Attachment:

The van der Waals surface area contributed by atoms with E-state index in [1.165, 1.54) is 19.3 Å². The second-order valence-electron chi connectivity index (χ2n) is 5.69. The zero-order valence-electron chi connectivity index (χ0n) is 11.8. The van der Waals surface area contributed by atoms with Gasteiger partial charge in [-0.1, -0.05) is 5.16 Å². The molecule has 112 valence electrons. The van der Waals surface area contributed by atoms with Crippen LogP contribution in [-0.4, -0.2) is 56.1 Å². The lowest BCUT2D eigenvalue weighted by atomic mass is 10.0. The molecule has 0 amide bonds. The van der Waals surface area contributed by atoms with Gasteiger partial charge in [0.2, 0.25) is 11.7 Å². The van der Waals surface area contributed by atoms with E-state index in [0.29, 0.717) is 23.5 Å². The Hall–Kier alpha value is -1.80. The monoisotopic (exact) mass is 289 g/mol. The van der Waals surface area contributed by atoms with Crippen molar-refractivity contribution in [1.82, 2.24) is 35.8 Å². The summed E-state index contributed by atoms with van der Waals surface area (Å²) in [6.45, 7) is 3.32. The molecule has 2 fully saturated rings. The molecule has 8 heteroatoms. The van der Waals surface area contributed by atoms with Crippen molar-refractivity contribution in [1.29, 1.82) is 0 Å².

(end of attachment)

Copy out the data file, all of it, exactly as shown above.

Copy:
The van der Waals surface area contributed by atoms with E-state index in [1.165, 1.54) is 19.3 Å². The second-order valence-electron chi connectivity index (χ2n) is 5.69. The zero-order valence-electron chi connectivity index (χ0n) is 11.8. The van der Waals surface area contributed by atoms with Gasteiger partial charge in [-0.1, -0.05) is 5.16 Å². The molecule has 112 valence electrons. The van der Waals surface area contributed by atoms with Crippen LogP contribution in [-0.4, -0.2) is 56.1 Å². The lowest BCUT2D eigenvalue weighted by atomic mass is 10.0. The molecule has 0 amide bonds. The van der Waals surface area contributed by atoms with Gasteiger partial charge in [0.2, 0.25) is 11.7 Å². The van der Waals surface area contributed by atoms with E-state index in [0.29, 0.717) is 23.5 Å². The Hall–Kier alpha value is -1.80. The monoisotopic (exact) mass is 289 g/mol. The van der Waals surface area contributed by atoms with Crippen molar-refractivity contribution in [1.82, 2.24) is 35.8 Å². The summed E-state index contributed by atoms with van der Waals surface area (Å²) in [6.45, 7) is 3.32. The molecule has 2 fully saturated rings. The molecule has 8 heteroatoms. The van der Waals surface area contributed by atoms with Crippen molar-refractivity contribution in [1.29, 1.82) is 0 Å².